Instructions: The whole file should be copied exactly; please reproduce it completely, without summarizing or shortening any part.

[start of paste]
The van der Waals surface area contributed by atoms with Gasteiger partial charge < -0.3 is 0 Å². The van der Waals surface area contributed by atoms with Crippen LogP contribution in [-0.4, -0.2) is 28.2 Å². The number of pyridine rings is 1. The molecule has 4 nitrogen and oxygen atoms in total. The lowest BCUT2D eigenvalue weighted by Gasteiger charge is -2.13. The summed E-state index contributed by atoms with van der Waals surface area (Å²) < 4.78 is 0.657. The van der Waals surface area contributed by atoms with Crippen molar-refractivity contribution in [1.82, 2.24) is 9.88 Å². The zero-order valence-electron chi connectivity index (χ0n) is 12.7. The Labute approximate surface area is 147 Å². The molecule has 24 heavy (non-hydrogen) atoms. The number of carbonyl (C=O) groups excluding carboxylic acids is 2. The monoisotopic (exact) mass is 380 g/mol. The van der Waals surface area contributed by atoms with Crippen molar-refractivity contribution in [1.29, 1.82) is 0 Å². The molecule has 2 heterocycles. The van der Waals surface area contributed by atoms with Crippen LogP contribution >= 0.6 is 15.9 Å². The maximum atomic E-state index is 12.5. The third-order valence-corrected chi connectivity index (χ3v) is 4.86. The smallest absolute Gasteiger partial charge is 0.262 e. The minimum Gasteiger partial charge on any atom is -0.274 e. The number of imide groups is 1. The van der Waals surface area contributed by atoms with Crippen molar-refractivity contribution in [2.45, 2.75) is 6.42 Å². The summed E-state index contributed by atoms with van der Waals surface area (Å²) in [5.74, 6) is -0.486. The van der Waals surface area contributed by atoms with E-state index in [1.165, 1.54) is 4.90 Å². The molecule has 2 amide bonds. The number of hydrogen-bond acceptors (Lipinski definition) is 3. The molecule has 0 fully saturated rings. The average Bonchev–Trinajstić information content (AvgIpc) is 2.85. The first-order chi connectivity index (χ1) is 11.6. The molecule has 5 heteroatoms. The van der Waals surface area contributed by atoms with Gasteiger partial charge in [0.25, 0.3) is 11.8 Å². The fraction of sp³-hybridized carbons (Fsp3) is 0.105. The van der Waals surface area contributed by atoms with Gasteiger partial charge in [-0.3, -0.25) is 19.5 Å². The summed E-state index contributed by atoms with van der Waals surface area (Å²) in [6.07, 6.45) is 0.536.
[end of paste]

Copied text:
The van der Waals surface area contributed by atoms with Gasteiger partial charge < -0.3 is 0 Å². The van der Waals surface area contributed by atoms with Crippen LogP contribution in [-0.4, -0.2) is 28.2 Å². The number of pyridine rings is 1. The molecule has 4 nitrogen and oxygen atoms in total. The lowest BCUT2D eigenvalue weighted by Gasteiger charge is -2.13. The summed E-state index contributed by atoms with van der Waals surface area (Å²) < 4.78 is 0.657. The van der Waals surface area contributed by atoms with Crippen molar-refractivity contribution in [1.82, 2.24) is 9.88 Å². The zero-order valence-electron chi connectivity index (χ0n) is 12.7. The Labute approximate surface area is 147 Å². The molecule has 24 heavy (non-hydrogen) atoms. The number of carbonyl (C=O) groups excluding carboxylic acids is 2. The monoisotopic (exact) mass is 380 g/mol. The van der Waals surface area contributed by atoms with Crippen molar-refractivity contribution in [1.29, 1.82) is 0 Å². The molecule has 2 heterocycles. The van der Waals surface area contributed by atoms with Crippen LogP contribution >= 0.6 is 15.9 Å². The maximum atomic E-state index is 12.5. The third-order valence-corrected chi connectivity index (χ3v) is 4.86. The smallest absolute Gasteiger partial charge is 0.262 e. The minimum Gasteiger partial charge on any atom is -0.274 e. The number of imide groups is 1. The van der Waals surface area contributed by atoms with Crippen molar-refractivity contribution in [2.45, 2.75) is 6.42 Å². The summed E-state index contributed by atoms with van der Waals surface area (Å²) in [5.74, 6) is -0.486. The van der Waals surface area contributed by atoms with E-state index in [1.165, 1.54) is 4.90 Å². The molecule has 2 amide bonds. The number of hydrogen-bond acceptors (Lipinski definition) is 3. The molecule has 0 fully saturated rings. The average Bonchev–Trinajstić information content (AvgIpc) is 2.85. The first-order chi connectivity index (χ1) is 11.6. The molecule has 5 heteroatoms. The van der Waals surface area contributed by atoms with Gasteiger partial charge in [0.25, 0.3) is 11.8 Å². The fraction of sp³-hybridized carbons (Fsp3) is 0.105. The van der Waals surface area contributed by atoms with Gasteiger partial charge in [-0.3, -0.25) is 19.5 Å². The summed E-state index contributed by atoms with van der Waals surface area (Å²) in [6.07, 6.45) is 0.536.